Film and music are art. Often, successful musicians or actors will try their hand at the other, achieving varying levels of success. From Will Smith to Justin Timberlake to David Bowie, some of the world’s biggest celebrities have experienced success as both film and music stars, equally. Rarely though, do music producers and film directors journey away from what they know best.
The Bullitts Discuss The Great Gatsby Soundtrack
Enter Jeymes Samuel; a Hip Hop producer and film director. His professional moniker, “The Bullitts” is the alias for all of Samuel’s art. Most recently, Jay-Z made him the Executive Music Consultant for the formation of The Great Gatsby soundtrack. Many producers envy Samuel’s promotion, but it takes a true artistic savant to earn the respect of Jay-Z and renowned film director Baz Luhrmann. “I was always doing both: I’ve always been music, I’ve always been film. I suppose I’m a rare entity that speaks two languages fluently,” Samuel confidently states. “They have the exact same discipline. I think they’re just perceived as much different than they actually are.
Samuel may be lesser known among Jay-Z’s biggest fans, but that’s no indication of his personal clout with the Jigga Man. “[Jay-Z] and I have been friends for a while now through Jay Electronica,” explains Samuel. “We did the song ‘Dinner At Tiffanys (The Shiny Suit Theory)’ together.” After the track was released, Samuel stayed in touch with Jay-Z, building a creative friendship that has begun paying dividends. Besides the obvious payday that’s to be expected, Samuel was able to meet director Baz Luhrmann via Jay-Z and establish a great working relationship. “Jay-Z is the greatest rapper of all-time, bar none…and then along with Baz Luhrmann, who’s another genius, it’s just amazing, man. Super, super, super dope.”
Though he couldn’t provide HipHopDX with too much information about The Great Gatsby, Samuel had nothing but positives to say. Asked how he, Luhrmann and Jay-Z were able to take the 1920s storyline and combine it with contemporary music, Samuel says, “I think what Baz has done is genius: seamlessly woven the old with the new. And it shows, it’s more like an energy thing.” But his praise doesn’t stop at Luhrmann. “To me, the marriage between Jay-Z and ‘Jay Gatsby’ is perfect. He’s a cultural Jay Gatsby,” Samuel asserts. “Jay Gatsby was a beautiful, genius mind. That’s like Jay-Z today. I think the marriage today of both of those elements is perfect, and seamless.”
The Bullitts Details Short-Film They Die By Dawn
While his work on The Great Gatsby Soundtrack is likely his greatest personal accomplishment to date, it won’t be long before Samuel one-ups himself. Once the summer rolls around, he’ll not only release his debut short-film, They Die By Dawn, he’ll begin work on his first feature-length film. “They Die By Dawn is a 50-minute short film, but it’s grand in scale. It’s Part I of a feature-length film I start shooting this summer called The Notorious Nine…It’s a Western, and it shows all of these characters (cowboys) that really existed that history has just swept under the rug.” They Die By Dawn will be accompanied by The Bullitts album They Die By Dawn & Other Short Stories. The lead single and title-track, features Jay Electronica and Yasiin Bey (a/k/a Mos Def). “Lucy Liu narrates the whole album. She plays the character on death row, and she narrates the whole album, the songs weave in and out of her narrative,” Samuel explains. “That’s my album, that’s how I see and here: I see and hear music, and I see and hear film, so to speak.”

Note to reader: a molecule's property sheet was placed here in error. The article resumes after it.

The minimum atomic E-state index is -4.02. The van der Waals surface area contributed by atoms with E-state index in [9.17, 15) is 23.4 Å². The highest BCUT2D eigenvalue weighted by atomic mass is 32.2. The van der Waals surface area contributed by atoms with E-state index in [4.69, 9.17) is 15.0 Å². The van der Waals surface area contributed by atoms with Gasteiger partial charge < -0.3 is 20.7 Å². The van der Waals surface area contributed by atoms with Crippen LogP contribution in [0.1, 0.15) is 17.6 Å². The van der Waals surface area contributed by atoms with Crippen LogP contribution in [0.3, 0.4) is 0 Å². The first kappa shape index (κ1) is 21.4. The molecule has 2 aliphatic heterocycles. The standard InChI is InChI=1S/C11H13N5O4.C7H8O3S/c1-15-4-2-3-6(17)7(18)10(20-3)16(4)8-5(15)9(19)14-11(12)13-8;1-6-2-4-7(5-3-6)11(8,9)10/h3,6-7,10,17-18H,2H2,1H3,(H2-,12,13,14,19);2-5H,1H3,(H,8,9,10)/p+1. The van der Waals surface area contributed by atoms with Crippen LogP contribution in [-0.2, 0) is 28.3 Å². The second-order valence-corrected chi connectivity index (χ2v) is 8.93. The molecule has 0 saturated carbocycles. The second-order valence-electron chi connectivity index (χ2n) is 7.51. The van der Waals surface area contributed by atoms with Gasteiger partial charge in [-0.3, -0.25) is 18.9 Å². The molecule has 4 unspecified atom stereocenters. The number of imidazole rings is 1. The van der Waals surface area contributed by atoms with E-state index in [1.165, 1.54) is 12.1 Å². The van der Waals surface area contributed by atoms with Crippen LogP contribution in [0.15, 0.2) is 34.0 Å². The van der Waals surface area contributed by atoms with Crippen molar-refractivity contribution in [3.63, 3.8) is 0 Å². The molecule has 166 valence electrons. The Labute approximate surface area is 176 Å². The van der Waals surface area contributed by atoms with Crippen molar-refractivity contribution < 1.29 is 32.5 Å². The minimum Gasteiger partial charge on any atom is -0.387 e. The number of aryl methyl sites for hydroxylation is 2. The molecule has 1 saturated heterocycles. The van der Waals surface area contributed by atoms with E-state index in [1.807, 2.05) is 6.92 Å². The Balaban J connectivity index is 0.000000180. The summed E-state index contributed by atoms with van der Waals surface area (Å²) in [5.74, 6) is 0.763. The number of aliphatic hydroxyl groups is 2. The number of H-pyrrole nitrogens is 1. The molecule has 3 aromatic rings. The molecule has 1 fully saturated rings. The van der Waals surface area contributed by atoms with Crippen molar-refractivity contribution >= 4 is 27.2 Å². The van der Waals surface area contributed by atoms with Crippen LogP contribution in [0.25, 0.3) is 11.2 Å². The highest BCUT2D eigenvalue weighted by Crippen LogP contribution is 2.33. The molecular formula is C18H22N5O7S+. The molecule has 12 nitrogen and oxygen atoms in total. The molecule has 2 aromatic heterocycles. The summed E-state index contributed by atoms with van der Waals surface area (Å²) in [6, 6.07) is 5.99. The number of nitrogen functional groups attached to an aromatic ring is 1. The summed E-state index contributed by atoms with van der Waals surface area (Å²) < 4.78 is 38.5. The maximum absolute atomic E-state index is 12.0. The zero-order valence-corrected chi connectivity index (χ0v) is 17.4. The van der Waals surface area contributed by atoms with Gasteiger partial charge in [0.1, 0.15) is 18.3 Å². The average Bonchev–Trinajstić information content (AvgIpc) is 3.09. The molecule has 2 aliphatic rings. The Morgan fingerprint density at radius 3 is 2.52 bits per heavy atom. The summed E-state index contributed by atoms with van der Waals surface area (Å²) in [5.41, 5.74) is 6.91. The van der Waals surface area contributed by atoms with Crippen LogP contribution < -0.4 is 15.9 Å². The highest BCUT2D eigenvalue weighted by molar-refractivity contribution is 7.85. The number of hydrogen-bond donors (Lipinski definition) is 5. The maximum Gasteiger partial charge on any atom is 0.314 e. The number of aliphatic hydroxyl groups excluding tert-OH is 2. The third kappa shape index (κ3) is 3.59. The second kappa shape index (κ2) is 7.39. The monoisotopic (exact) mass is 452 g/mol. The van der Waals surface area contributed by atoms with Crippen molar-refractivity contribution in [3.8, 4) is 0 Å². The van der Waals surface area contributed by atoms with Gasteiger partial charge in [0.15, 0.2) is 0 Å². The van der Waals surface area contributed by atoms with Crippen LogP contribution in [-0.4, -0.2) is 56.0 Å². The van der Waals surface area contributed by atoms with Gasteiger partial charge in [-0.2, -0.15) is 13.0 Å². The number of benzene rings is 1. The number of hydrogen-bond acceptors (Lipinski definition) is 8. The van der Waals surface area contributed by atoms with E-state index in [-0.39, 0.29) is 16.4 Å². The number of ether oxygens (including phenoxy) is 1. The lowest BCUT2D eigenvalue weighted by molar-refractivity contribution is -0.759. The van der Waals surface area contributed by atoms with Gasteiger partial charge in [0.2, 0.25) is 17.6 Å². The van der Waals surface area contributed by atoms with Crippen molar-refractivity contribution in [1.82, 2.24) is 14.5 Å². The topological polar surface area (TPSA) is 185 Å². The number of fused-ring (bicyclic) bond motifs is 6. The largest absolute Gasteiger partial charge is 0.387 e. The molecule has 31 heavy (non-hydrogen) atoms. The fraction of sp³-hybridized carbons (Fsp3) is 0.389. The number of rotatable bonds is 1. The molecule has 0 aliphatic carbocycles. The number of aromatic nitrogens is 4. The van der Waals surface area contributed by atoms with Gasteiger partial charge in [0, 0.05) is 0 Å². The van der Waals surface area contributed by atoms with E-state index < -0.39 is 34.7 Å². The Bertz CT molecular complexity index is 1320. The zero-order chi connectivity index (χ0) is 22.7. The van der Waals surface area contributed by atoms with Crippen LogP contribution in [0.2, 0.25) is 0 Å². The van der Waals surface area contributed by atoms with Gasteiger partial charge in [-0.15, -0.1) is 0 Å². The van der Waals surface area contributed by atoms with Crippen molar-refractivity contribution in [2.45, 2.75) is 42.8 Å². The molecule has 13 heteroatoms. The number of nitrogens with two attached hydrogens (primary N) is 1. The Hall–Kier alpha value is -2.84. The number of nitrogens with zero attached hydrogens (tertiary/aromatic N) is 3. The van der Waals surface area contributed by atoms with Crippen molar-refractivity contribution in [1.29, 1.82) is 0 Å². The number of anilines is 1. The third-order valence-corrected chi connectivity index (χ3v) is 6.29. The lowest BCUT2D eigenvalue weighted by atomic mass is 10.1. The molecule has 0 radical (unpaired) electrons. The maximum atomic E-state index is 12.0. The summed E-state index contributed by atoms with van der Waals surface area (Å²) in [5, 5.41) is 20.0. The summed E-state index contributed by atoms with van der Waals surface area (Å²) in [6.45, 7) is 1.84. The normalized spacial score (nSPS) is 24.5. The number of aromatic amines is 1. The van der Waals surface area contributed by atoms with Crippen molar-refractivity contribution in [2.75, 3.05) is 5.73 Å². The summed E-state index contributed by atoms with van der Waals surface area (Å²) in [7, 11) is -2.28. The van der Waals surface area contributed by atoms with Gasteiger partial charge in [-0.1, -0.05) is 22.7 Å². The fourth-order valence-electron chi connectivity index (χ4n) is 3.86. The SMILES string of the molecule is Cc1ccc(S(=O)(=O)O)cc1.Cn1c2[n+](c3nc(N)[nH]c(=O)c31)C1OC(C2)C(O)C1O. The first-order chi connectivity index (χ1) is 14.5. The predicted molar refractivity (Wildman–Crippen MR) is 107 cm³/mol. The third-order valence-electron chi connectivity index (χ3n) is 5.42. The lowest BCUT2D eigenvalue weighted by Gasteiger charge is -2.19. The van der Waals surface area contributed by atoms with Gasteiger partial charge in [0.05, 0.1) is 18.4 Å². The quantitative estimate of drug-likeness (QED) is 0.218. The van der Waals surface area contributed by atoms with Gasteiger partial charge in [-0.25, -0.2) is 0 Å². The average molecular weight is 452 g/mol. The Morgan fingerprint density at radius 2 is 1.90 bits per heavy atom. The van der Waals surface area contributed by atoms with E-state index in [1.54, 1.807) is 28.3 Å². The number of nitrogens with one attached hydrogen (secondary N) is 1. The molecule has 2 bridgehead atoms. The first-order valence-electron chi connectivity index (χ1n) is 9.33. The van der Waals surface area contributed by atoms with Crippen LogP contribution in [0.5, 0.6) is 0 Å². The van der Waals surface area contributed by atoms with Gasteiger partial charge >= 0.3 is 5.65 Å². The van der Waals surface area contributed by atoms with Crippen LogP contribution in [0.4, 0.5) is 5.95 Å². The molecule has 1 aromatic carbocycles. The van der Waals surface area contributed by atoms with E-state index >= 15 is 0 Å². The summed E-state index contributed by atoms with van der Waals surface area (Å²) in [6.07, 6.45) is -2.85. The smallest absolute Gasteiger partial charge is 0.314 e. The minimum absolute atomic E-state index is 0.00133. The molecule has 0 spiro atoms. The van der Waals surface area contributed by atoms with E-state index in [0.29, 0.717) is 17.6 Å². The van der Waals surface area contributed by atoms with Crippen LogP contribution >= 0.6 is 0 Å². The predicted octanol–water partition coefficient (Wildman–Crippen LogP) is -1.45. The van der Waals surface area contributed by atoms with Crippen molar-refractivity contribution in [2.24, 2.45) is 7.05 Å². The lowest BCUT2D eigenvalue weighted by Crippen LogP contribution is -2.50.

Seeing and hearing both film and music is easier said than done. Anyone can do it, but to master it takes true cunning. For Samuel though, it’s nothing more than routine. “Writing a script is like writing a song, but scoring it, I score a lot when I watch actors go back-and-forth with each other and I get musical ideas. So it takes place in one sphere in my brain, and that’s why they’re exactly the same,” suggests Samuel.
Samuel may admit that They Die By Dawn is the epitome of him thinking musically and cinematically at once. He also admits, however, that rewriting American History was an important driving force in the film and album’s creation. “Think of it this way: Abraham Lincoln abolished slavery in 1865, right? But Wyatt Earp, the cowboy/gunfighter, OK Corral, he died in 1929. Look how many decades there were of Black people being free,” says Samuel. “It’s a myth showing that we were all slaves during the Old West.”